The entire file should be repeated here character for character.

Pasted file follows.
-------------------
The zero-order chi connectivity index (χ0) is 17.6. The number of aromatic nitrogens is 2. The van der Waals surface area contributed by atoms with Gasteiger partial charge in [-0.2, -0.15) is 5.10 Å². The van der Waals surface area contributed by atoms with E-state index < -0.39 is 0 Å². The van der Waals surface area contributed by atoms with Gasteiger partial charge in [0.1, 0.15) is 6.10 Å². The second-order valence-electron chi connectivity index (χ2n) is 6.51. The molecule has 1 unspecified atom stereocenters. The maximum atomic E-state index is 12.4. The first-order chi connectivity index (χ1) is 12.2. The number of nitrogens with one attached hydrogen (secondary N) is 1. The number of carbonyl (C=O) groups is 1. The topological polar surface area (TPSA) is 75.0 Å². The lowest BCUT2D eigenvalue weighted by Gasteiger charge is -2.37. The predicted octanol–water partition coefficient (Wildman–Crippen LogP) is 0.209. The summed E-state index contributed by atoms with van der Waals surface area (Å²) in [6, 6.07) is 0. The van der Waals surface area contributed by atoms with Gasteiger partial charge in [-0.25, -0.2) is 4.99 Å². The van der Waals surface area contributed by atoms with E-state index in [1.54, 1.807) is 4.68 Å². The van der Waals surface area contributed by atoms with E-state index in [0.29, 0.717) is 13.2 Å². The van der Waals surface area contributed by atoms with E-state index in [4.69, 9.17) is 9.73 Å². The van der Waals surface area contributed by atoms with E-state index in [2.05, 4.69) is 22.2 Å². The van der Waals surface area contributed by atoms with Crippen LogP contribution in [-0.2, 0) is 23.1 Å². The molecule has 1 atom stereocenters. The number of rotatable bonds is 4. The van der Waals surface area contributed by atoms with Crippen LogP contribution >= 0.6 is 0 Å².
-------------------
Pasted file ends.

The zero-order chi connectivity index (χ0) is 17.6. The number of aromatic nitrogens is 2. The van der Waals surface area contributed by atoms with Gasteiger partial charge in [-0.2, -0.15) is 5.10 Å². The van der Waals surface area contributed by atoms with E-state index < -0.39 is 0 Å². The van der Waals surface area contributed by atoms with Gasteiger partial charge in [0.1, 0.15) is 6.10 Å². The second-order valence-electron chi connectivity index (χ2n) is 6.51. The molecule has 1 unspecified atom stereocenters. The maximum atomic E-state index is 12.4. The first-order chi connectivity index (χ1) is 12.2. The number of nitrogens with one attached hydrogen (secondary N) is 1. The number of carbonyl (C=O) groups is 1. The topological polar surface area (TPSA) is 75.0 Å². The lowest BCUT2D eigenvalue weighted by Gasteiger charge is -2.37. The predicted octanol–water partition coefficient (Wildman–Crippen LogP) is 0.209. The summed E-state index contributed by atoms with van der Waals surface area (Å²) in [6, 6.07) is 0. The van der Waals surface area contributed by atoms with Gasteiger partial charge in [-0.25, -0.2) is 4.99 Å². The van der Waals surface area contributed by atoms with E-state index in [1.54, 1.807) is 4.68 Å². The van der Waals surface area contributed by atoms with E-state index in [0.29, 0.717) is 13.2 Å². The van der Waals surface area contributed by atoms with E-state index in [4.69, 9.17) is 9.73 Å². The van der Waals surface area contributed by atoms with E-state index in [2.05, 4.69) is 22.2 Å². The van der Waals surface area contributed by atoms with Crippen LogP contribution in [-0.2, 0) is 23.1 Å². The molecule has 1 atom stereocenters. The number of rotatable bonds is 4. The van der Waals surface area contributed by atoms with Crippen LogP contribution >= 0.6 is 0 Å².